The MD of Bighorn is taking another swing at a forestry history project to help conserve the region’s logging and forest fire protection heritage.

Council endorsed the Heritage Resources Committee’s recommendation to hire Folklore Research to complete the project with a significant amount of research already done but left incomplete by another contractor hired by the MD in 2019.

The Cochrane-based consultant will develop a package of written and oral forestry history, including a historical document posted on the MD of Bighorn’s website, interviews with MD residents with firsthand knowledge and a video on the themes of logging and forest fire protection in the area.

“There’s a lot of work that involves visiting sites, working with the interviewees and providing the primary information – the research information that we need to complete this document,” said Wayne Shanks, Bighorn’s interim director of planning and development services.

Prior to the COVID-19 pandemic, the MD hired Fireweed Consulting for the forestry project, meant to build on the MD’s oral history initiative – a collection of first-person interviews that began in 2011, with persons of interest in the region.

Due to the pandemic, however, Fireweed was unable to conduct expected interviews and failed to produce a video. The two documents it delivered were deemed insufficient by heritage committee members of the time, who felt “the narrative lacked cohesion, contained inaccuracies and needed to include more relevant information and photographs,” states a staff report.

The MD issued a new request for proposal (RFP) in October and received three proposals with an approved $15,000 in its 2023 budget.

Key objectives of Folklore’s proposal include examining the history of logging and fire prevention in Bighorn, collecting data on significant industry moments, relating forestry practices to the present and developing a narrative centred around key figures in the MD.

The Calgary-based Eau Claire and Bow River Lumber Company – the biggest logging operation in Alberta before 1930 – did much of its logging in the Ghost River area, driving logs down Waiporous Creek and the Ghost and Bow rivers, in addition to Kananaskis River.

In the Ghost Watershed Alliance Society’s 2018 State of the Watershed Report, it’s noted three families owned and operated small sawmills after 1930 in the Jamieson Road area.

“All these small sawmills harvested trees by hand, with horses and small tractors,” states the report.

In his oral history video, interviewed by former MD Coun. Erik Butters, who now chairs the Heritage Resources Committee, MD resident Paul Gibson talks about his family’s sawmill operations off Jamieson Road in the 1950s.

Gloria and Dalton Gibson purchased 800 acres for logging operations at the end of the road where Gibson’s parents built their first house and started a lumber mill, known as the Little Giant Sawmill.

MD resident Bob Allen also shared stories with the MD of his family moving to Jamieson Road around the same time, where the neighbourhood he lived was built around timber operations.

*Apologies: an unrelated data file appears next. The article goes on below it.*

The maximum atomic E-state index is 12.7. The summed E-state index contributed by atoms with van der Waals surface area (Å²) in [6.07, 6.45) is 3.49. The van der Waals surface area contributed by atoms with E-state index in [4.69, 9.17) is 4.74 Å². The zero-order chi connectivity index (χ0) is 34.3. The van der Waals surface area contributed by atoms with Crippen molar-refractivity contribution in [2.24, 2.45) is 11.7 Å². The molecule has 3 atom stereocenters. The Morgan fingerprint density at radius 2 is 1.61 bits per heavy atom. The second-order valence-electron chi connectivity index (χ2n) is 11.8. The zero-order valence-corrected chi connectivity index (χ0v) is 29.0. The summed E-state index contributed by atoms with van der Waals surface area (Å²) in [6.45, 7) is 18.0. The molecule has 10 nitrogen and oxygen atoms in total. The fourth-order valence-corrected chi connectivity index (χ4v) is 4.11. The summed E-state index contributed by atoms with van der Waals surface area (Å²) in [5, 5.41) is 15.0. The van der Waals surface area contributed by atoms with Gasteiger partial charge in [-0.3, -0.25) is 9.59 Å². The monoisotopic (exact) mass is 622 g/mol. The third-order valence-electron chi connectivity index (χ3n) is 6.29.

“For a few years, I think two to three years, we had a family-run sawmill where my dad would log during the week,” said Allen. “My brother and I, when we come home from school, we’d go out and skid logs and help out. And then on the weekends, we would mill.”

Today, logging is still a prominent industry in the MD, with much of its 276,800 hectares comprised of forested Crown land.

In 1921, two years after what became known as “The Great Fire” that burned 2.8 million hectares across southeastern Alberta and Saskatchewan, the first fire control plan was developed for Alberta’s forests and the first fire lookout was constructed.

In 1928, Black Rock Mountain Fire Lookout was built by the Alberta Forest Service. It was the second highest fire lookout of its design at the time at 2,463 metres, located on the eastern fringe of the Canadian Rockies in what would become known as the MD of Bighorn.

The prominent, exposed peak the lookout still sits atop on Black Rock Mountain offered panoramic views for smoke and fire detection, but was often battered by inhospitable weather and hindered by cloud coverage.

Construction materials for the cupola-style cabin – designed to be open on all sides and for observation only – were carried to the summit of the mountain by pack horses. The lookout was set on concrete blocks, tethered to the mountain using steel cables and instead of being equipped with radio for communication like most, it was connected by telephone lines to the nearby Aura Ranger Station, which is now the site of the Rocky Mountain National Army Cadet Summer Training Centre.

In 1950, the lookout was abandoned when a section of the trail leading to it collapsed. A more accessible observation site – the Mockingbird Hill Fire Lookout was built east of Black Rock Mountain.

In 2016, the Black Rock fire lookout was included on a list of historically significant sites in the MD submitted by Bighorn council to the Alberta government for Provincial Historic Resource status. Despite its exposure, the lookout still stands and has also become a popular hiking destination. It was, however, declined by the province for the designation which comes with legal protections to recognize and protect historic places.

Cataloguing the MD’s forestry history is recognized as an important preservation effort in its Heritage Management Plan. The Black Rock fire lookout was added to the MD’s heritage inventory in 2011.

The forestry history project is expected to have a final report and video to MD council in summer 2024.

By Jessica Lee, Local Journalism Initiative Reporter

Original Published on Jan 07, 2024 at 14:49

This item reprinted with permission from   Rocky Mountain Outlook   Canmore, Alberta

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